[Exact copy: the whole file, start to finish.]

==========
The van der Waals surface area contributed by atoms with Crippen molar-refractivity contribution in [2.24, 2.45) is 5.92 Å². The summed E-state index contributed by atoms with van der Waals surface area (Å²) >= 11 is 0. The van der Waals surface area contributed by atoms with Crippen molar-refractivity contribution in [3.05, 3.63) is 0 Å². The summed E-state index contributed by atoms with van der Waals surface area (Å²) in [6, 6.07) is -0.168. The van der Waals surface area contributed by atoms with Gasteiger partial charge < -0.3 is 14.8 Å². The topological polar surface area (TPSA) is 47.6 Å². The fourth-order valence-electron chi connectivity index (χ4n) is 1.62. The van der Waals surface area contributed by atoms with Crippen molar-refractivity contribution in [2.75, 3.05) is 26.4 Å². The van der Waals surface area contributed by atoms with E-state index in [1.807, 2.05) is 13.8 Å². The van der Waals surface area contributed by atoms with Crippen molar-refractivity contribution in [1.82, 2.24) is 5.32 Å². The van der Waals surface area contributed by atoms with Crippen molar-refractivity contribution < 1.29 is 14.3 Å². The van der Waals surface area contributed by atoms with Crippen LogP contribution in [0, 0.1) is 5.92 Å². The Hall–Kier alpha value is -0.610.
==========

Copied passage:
The van der Waals surface area contributed by atoms with Crippen molar-refractivity contribution in [2.24, 2.45) is 5.92 Å². The summed E-state index contributed by atoms with van der Waals surface area (Å²) >= 11 is 0. The van der Waals surface area contributed by atoms with Crippen molar-refractivity contribution in [3.05, 3.63) is 0 Å². The summed E-state index contributed by atoms with van der Waals surface area (Å²) in [6, 6.07) is -0.168. The van der Waals surface area contributed by atoms with Gasteiger partial charge < -0.3 is 14.8 Å². The topological polar surface area (TPSA) is 47.6 Å². The fourth-order valence-electron chi connectivity index (χ4n) is 1.62. The van der Waals surface area contributed by atoms with Crippen molar-refractivity contribution in [2.75, 3.05) is 26.4 Å². The van der Waals surface area contributed by atoms with E-state index in [1.807, 2.05) is 13.8 Å². The van der Waals surface area contributed by atoms with Crippen molar-refractivity contribution in [1.82, 2.24) is 5.32 Å². The van der Waals surface area contributed by atoms with Crippen molar-refractivity contribution < 1.29 is 14.3 Å². The van der Waals surface area contributed by atoms with Crippen LogP contribution in [0, 0.1) is 5.92 Å². The Hall–Kier alpha value is -0.610.